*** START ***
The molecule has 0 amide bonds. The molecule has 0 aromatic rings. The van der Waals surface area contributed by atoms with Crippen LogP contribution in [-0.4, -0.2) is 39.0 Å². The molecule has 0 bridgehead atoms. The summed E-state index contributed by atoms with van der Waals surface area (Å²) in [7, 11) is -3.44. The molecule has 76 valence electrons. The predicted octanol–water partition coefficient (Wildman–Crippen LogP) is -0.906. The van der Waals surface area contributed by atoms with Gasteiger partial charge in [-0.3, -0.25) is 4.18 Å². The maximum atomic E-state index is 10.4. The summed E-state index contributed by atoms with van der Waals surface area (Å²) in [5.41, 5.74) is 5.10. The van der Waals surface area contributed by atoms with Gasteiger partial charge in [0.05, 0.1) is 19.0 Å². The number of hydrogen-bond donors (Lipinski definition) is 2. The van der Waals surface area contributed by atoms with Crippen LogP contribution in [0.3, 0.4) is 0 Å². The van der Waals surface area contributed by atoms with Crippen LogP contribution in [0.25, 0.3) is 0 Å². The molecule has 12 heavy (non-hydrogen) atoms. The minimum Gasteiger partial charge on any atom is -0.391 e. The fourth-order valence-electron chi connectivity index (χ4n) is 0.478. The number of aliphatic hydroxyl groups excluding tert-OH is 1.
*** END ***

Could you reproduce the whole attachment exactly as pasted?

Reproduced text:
The molecule has 0 amide bonds. The molecule has 0 aromatic rings. The van der Waals surface area contributed by atoms with Crippen LogP contribution in [-0.4, -0.2) is 39.0 Å². The molecule has 0 bridgehead atoms. The summed E-state index contributed by atoms with van der Waals surface area (Å²) in [7, 11) is -3.44. The molecule has 76 valence electrons. The predicted octanol–water partition coefficient (Wildman–Crippen LogP) is -0.906. The van der Waals surface area contributed by atoms with Gasteiger partial charge in [-0.3, -0.25) is 4.18 Å². The maximum atomic E-state index is 10.4. The summed E-state index contributed by atoms with van der Waals surface area (Å²) in [5.41, 5.74) is 5.10. The van der Waals surface area contributed by atoms with Gasteiger partial charge in [0.05, 0.1) is 19.0 Å². The number of hydrogen-bond donors (Lipinski definition) is 2. The van der Waals surface area contributed by atoms with Crippen LogP contribution in [0.3, 0.4) is 0 Å². The van der Waals surface area contributed by atoms with Crippen LogP contribution in [0.25, 0.3) is 0 Å². The molecule has 12 heavy (non-hydrogen) atoms. The minimum Gasteiger partial charge on any atom is -0.391 e. The fourth-order valence-electron chi connectivity index (χ4n) is 0.478. The number of aliphatic hydroxyl groups excluding tert-OH is 1.